Korg's pressure control gives you another dimension in performance, allowing you to, for example, apply pitch bend for pedal steel/Hawaiian effects, emulate a wah‑wah pedal, change modulation speed, overdrive level, delay feedback, and so on. The AX30G also has a pair of sockets which take conventional volume pedals, one of which may be used in place of the pressure pedal and the other to control volume. These pedals must be connected via specially‑wired Y‑leads, as shown in the manual, otherwise you're greeted by the message INVALID PEDAL. Finally, there's a headphone output and an aux input, allowing stereo backing tapes or CDs to be mixed with the guitar sound.

The Sound

Guitar players can be put off an effects unit immediately if its distortion sound is poor, so I'll start with that. In conjunction with the amp simulator, the AX30G's overdrive sound is actually very convincing, with plenty of saturation at higher settings — but it doesn't entirely convince me at low overdrive settings, where it seems to lose some of its bite. If you're a blues player, this is pretty serious, but if you're a rock player, I think you'll be quite impressed by the range of overdrive sounds which, in conjunction with the EQ, can range from a creamy sustain to an ear‑shredding rasp.

The modulation effects are all fine and sound much like their individual pedal counterparts, though the pitch‑shifter suffers from the usual lumpiness when used to create harmonies or octaves. On the other hand, it seems to work really well in conjunction with the pressure control facility, and with a little practise, you can create quite convincing pedal steel sounds. The stereo delays (with a maximum delay time of 500mS) have the benefit of HF damping, which helps recreate that authentic tape echo effect. Up to 1S of delay time is available in mono delay mode, and this mode has a hold function to create continuously looping sounds. Mono delay also offers ducking, so that the delay level is loudest during pauses in the playing. Reverb offers only room, hall and plate variations, but up to 100mS of pre‑delay may be added, and the maximum reverb time is 10S, which provides plenty of range. Used with guitar, the reverb quality is very good and is infinitely more versatile than the now antiquated (though still charming) spring reverb usually found in guitar amps.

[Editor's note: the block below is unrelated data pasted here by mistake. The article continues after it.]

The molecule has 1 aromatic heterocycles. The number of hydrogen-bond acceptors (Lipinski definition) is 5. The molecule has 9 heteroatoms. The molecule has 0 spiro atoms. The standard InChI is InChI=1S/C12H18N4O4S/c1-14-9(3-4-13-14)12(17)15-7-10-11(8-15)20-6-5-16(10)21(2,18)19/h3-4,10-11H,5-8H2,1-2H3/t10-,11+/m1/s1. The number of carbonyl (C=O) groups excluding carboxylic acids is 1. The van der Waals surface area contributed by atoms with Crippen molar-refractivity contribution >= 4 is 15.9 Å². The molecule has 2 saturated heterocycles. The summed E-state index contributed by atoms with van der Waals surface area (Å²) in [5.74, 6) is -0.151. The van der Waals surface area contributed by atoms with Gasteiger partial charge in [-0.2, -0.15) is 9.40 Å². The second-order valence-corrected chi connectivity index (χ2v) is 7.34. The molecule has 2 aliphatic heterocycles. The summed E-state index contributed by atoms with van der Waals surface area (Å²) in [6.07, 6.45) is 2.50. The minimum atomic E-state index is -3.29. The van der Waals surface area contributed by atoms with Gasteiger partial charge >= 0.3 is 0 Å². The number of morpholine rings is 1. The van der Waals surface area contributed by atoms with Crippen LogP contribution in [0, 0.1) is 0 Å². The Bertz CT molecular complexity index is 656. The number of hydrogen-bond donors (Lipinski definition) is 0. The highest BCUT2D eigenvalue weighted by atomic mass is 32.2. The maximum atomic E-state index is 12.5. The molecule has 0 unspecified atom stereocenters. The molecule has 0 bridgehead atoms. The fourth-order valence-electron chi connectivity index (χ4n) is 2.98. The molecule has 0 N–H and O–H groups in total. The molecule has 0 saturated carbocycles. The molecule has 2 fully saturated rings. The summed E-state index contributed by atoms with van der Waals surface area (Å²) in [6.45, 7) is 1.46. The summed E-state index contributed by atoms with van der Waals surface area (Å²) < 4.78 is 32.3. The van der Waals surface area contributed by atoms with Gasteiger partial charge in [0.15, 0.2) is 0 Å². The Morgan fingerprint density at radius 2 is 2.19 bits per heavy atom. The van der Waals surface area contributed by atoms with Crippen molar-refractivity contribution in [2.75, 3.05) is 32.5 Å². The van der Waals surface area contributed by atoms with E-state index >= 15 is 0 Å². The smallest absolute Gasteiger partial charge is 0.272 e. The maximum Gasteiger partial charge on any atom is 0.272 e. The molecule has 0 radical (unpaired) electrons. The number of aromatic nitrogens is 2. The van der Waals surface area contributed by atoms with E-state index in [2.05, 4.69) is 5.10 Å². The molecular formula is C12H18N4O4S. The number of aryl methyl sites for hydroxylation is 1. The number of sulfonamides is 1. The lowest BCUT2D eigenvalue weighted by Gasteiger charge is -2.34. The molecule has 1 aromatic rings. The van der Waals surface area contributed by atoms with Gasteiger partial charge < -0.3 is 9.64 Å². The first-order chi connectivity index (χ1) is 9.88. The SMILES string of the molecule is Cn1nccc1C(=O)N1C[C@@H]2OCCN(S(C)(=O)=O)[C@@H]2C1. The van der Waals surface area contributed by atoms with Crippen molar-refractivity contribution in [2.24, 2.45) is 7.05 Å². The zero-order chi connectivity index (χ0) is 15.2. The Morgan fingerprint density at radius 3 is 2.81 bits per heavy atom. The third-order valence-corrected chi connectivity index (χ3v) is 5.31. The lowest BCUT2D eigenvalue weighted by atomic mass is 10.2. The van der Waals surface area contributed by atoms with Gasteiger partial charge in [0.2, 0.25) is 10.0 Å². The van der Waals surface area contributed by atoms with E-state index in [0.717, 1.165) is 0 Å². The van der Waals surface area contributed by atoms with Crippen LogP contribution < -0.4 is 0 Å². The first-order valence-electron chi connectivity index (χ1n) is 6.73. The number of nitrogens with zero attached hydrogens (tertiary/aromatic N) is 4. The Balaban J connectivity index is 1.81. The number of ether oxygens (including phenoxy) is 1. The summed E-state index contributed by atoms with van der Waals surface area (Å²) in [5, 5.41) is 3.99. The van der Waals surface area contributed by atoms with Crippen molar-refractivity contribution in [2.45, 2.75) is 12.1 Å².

Of the less obvious effects, I like the random step filter, which emulates the old sample‑and‑hold synth filter treatment, though the ring modulator setting invariably creates dissonant results, which are useful only infrequently as special effects.

There are three types of amp simulator, named after three types of output valve. I can't vouch for their authenticity, but at least they add a little more variety. For sparkling clean guitar sounds, the Amp Sim block can be switched to operate as an exciter, accentuating frequencies between 500Hz and 8kHz.


As you've probably gathered from the above, even though the AX30G's individual effects may only have between two and eight user adjustable parameters, there's still plenty of scope for experimentation with this little box. On the whole the sounds are good, though for the performer flitting between the stage and the studio, I feel that some form of global speaker simulator on/off facility would have been a nice addition; as it is you either have to store two versions of each patch or delve into editing mode to make the necessary changes.

On the ergonomic front, I'm not completely won over by the pressure pedal; though it's possible to get some very good performance effects with it, it requires rather a lot of pressure to operate, and though this might be OK when you're standing, it is quite difficult to use if you're seated. But given the modest price of the AX30G and the quality of the effects it provides, it gets my qualified thumbs up.


  • Easy to use.
  • Good range of standard effects.
  • Effective amp simulator.
  • Pressure pad can produce some nice performance effects.


  • Only 16 user presets.
  • Pressure pedal not easy to use while seated.
  • Mild overdrive sounds a bit weak.


A versatile and cost‑effective processor for the guitar player involved in both live and studio work.